Trading Exchanges With Japan
01 October 1987

`If the Japanese win, it is because they have a society that functions,' said one European executive.

Senior Japanese business executives attending the second Round Table Conference at Caux were agreeably surprised that the 'Japan bashing' they have come to expect at meetings where trade relations are discussed was totally absent.

Instead top representatives of organizations like Matsushita, Nomura Securities, Somitomo Electrical Industries, Keizai Doyukai and the Japan Times heard European and American industrialists say that they had to put their own house in order.

`If the Japanese win, it is because they have a society that functions,' said one European executive. 'They practise moral values like hard work, vigilance and the readiness to sacrifice which we used to have but have given up for a life of pleasure.'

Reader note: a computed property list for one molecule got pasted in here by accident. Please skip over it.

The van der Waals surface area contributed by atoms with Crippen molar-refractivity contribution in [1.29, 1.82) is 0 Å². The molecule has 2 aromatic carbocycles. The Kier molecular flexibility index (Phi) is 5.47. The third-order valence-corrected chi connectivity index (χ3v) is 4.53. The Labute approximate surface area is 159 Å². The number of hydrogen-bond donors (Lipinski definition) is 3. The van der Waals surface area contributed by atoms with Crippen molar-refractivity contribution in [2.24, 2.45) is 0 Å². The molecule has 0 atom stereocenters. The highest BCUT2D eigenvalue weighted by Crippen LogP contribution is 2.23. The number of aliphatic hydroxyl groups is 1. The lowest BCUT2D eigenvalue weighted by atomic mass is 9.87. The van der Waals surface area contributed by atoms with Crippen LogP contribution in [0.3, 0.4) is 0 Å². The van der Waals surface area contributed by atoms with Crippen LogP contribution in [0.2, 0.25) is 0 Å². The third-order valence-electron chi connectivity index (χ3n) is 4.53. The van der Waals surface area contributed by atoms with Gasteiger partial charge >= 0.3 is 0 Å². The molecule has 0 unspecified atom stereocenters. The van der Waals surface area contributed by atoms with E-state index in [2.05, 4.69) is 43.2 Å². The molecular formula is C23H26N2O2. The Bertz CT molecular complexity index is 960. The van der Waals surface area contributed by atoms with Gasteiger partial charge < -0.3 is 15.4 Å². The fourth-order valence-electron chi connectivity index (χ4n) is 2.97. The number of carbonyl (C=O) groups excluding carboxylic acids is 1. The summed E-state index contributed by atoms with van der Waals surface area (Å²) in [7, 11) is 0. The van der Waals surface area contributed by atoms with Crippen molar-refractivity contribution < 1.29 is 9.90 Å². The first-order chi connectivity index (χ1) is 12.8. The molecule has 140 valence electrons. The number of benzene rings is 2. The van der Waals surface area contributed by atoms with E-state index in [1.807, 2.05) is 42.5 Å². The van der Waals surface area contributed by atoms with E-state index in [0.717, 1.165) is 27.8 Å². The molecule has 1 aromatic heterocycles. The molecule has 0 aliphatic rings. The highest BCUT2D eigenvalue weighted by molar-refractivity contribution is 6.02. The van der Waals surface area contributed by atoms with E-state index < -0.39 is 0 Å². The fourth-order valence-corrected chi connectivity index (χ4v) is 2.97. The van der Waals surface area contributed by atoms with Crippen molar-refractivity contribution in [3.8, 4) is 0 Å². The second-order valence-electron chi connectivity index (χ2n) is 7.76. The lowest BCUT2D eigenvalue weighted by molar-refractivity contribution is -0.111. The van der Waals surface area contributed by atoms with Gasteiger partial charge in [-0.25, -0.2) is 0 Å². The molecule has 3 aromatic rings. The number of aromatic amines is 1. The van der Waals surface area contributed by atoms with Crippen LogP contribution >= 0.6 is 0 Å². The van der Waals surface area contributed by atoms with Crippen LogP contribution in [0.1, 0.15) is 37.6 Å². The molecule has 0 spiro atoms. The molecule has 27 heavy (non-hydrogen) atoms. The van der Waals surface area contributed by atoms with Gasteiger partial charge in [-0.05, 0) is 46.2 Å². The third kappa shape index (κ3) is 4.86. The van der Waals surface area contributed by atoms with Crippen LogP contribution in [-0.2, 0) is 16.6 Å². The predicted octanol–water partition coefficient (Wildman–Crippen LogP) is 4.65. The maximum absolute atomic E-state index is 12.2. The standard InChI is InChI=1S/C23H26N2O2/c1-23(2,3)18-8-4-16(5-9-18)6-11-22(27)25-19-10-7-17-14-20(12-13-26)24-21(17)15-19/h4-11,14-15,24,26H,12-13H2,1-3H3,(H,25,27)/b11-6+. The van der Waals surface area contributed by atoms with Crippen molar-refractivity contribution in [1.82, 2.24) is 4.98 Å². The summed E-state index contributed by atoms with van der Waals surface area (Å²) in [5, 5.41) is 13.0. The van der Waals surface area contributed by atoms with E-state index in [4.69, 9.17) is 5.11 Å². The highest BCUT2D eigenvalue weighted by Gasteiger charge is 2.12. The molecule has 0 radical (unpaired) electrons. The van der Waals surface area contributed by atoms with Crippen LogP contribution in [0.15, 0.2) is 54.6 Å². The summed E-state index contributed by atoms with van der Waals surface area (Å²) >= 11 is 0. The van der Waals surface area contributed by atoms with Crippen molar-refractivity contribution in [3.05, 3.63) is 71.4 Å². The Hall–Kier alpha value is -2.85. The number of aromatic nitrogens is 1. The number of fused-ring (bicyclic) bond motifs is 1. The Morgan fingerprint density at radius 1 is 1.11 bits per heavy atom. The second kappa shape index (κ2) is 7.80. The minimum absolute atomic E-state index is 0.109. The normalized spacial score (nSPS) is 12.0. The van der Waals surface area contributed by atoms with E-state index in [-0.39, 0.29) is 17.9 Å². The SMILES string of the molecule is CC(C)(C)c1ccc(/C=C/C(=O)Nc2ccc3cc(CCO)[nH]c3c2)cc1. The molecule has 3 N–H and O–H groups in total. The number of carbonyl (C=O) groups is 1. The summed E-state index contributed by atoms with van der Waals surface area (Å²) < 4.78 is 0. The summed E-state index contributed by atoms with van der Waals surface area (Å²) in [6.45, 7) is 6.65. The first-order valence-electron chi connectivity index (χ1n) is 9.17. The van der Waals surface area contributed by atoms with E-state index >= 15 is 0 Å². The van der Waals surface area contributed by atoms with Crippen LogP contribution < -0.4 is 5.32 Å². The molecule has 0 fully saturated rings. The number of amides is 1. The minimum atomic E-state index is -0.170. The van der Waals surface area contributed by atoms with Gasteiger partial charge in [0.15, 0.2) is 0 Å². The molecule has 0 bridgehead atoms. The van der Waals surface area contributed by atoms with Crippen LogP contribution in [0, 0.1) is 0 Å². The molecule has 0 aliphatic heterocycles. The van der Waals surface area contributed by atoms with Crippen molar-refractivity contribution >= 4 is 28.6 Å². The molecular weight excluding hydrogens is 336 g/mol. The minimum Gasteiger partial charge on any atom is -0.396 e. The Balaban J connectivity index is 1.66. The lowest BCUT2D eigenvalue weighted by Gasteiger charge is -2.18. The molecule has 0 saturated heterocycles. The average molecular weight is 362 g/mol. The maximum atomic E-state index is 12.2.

The 'western' half of the Round Table represented senior people from Philips, Rank Xerox, Timken, Shell, the Interallianz Bank and the Stanford Research Institute.

Encouraged by such frankness, the Japanese agreed that their rising trade surplus had become `an obstacle to the free trade system'. Japan had needed to be jolted by the `shock' which the resulting world outcry had produced.

All agreed that no solution to the Japanese-US-European problems could be found without involving the Third World. Only by assuming wider responsibilities could each country harmonize national and world interests.

The group which had become involved through the Round Tables in a 'network of information and mutual trust' hope they might serve as an instrument to help bring about much needed change.
Peter Hintzen


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